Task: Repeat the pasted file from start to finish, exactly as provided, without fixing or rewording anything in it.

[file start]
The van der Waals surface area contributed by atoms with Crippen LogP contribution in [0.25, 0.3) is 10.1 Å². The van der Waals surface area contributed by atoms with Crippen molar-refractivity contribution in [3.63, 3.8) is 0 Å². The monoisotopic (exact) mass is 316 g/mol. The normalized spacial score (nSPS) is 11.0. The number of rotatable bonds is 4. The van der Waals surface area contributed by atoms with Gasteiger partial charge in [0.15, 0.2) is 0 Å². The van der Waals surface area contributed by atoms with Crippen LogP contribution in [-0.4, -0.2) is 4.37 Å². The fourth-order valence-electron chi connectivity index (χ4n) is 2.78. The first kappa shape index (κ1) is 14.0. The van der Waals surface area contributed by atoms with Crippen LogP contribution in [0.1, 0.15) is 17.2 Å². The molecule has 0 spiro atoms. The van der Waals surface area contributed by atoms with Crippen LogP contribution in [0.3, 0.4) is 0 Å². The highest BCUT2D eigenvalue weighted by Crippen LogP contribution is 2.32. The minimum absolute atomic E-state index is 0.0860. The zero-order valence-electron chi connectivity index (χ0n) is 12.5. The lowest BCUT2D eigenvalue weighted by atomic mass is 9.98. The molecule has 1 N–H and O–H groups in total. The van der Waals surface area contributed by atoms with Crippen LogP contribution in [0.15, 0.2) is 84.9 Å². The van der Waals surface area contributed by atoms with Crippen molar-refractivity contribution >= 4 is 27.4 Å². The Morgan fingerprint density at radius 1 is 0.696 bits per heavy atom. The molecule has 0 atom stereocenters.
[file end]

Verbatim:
The van der Waals surface area contributed by atoms with Crippen LogP contribution in [0.25, 0.3) is 10.1 Å². The van der Waals surface area contributed by atoms with Crippen molar-refractivity contribution in [3.63, 3.8) is 0 Å². The monoisotopic (exact) mass is 316 g/mol. The normalized spacial score (nSPS) is 11.0. The number of rotatable bonds is 4. The van der Waals surface area contributed by atoms with Gasteiger partial charge in [0.15, 0.2) is 0 Å². The van der Waals surface area contributed by atoms with Crippen LogP contribution in [-0.4, -0.2) is 4.37 Å². The fourth-order valence-electron chi connectivity index (χ4n) is 2.78. The first kappa shape index (κ1) is 14.0. The van der Waals surface area contributed by atoms with Crippen LogP contribution in [0.1, 0.15) is 17.2 Å². The molecule has 0 spiro atoms. The van der Waals surface area contributed by atoms with Crippen LogP contribution in [0.3, 0.4) is 0 Å². The highest BCUT2D eigenvalue weighted by Crippen LogP contribution is 2.32. The minimum absolute atomic E-state index is 0.0860. The zero-order valence-electron chi connectivity index (χ0n) is 12.5. The lowest BCUT2D eigenvalue weighted by atomic mass is 9.98. The molecule has 1 N–H and O–H groups in total. The van der Waals surface area contributed by atoms with Crippen LogP contribution in [0.15, 0.2) is 84.9 Å². The van der Waals surface area contributed by atoms with Crippen molar-refractivity contribution >= 4 is 27.4 Å². The Morgan fingerprint density at radius 1 is 0.696 bits per heavy atom. The molecule has 0 atom stereocenters.